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5 years ago, Louis C.K. went on 'Conan' and told a story that explains why we love him.

That time a woman said something racist about Louis C.K. without even realizing it.

Louis C.K. is the kind of beloved comedian that comes along maybe once in a generation.

He's the producer, star, and writer of the hit semi-autobiographical FX show "Louie," which started its fifth season on April 9, 2015.


In his show and stand-up comedy, he hilariously deconstructs some of the most absurd aspects of American culture.

(From now on, can we all agree to just call them tank tops?)

(Pretty much.)

(Please share this post on Twitter.)

Part of why he's able to do this is, to most audiences, C.K. comes off as a fairly typical, All-American, middle-aged white guy.

But here's the thing: Louis C.K. is actually Mexican-American.

Unbeknownst to most people, C.K. grew up in Mexico and immigrated to the U.S. when he was 7 years old. His father is Mexican-Hungarian. He speaks Spanish and holds a Mexican passport.

In 2011, C.K. told a very revealing story on "Conan" about a conversation he had with a woman in Arizona who most likely assumed there was no possible way he could be Latino.



The funny thing? Even after he says it, the woman doesn't stop going on about "Mexicans." Most likely because she still can't quite process that C.K. is telling the truth when he says he is Mexican. Most likely because he looks white. And in her mind, white people can't be Mexican.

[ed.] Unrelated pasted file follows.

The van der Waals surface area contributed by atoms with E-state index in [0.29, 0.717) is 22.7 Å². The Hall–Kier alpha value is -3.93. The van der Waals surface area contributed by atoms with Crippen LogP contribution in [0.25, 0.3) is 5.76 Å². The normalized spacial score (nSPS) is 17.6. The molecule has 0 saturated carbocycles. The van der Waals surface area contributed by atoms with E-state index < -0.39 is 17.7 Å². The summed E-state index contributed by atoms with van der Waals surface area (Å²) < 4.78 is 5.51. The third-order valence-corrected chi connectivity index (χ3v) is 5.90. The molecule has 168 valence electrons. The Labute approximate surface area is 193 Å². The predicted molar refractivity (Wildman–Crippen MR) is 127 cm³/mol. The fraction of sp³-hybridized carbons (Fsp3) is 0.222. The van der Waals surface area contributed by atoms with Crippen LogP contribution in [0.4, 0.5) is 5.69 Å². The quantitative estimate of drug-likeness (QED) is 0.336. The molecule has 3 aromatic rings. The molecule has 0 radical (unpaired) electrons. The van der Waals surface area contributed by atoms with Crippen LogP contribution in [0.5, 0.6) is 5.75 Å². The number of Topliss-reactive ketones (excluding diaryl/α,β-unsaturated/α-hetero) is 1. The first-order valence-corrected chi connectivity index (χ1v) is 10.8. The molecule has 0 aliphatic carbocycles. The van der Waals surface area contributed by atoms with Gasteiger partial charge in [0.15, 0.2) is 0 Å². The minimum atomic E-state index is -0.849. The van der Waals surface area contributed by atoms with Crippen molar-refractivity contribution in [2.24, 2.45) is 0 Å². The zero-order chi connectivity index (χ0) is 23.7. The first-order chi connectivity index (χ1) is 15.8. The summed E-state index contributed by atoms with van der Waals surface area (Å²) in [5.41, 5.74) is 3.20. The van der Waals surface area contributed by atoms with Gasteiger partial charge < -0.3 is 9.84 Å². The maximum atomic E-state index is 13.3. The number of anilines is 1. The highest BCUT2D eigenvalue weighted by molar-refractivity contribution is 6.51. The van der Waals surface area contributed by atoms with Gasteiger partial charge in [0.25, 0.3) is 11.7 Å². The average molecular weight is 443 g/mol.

(You wan watch the full video here. The important part starts at 2:47).

In a weird way, that disconnect kind of explains what makes Louis C.K. so great.

Because of the color of his skin, C.K. seems like the consummate all-American everyman. An insider. But C.K. actually experienced America as an outsider. Just like many other immigrants, he had to learn English and adjust to a culture very different from his own — including what's great about it, what's not so great about it, and what's not so great about what seems great about it.

He sees prejudice against people who come from the exact same place he comes from. But because his skin is a few shades lighter, he rarely experiences it himself. And not only does he fully recognize what an enormous privilege that is, he uses it to translate the experience of marginalized people to a broad audience who experience him as "one of them."

Those of us who grew up in the U.S. accept so much of our culture — our sensibilities, our mannerisms, and our prejudices — as normal. He experiences the harmful stuff as harmful, the weird stuff as weird, and — maybe most importantly — the hilarious stuff as hilarious.

And that's why he's an international treasure.

Celine Dion spoke directly to her fans on social media.

Celine Dion has shared the devastating news that she has been diagnosed with a rare neurological disorder called stiff person syndrome.

In an emotional video to her fans, the 54-year-old French-Canadian singer apologized for taking so long to reach out and explained that her health struggles have been difficult to talk about.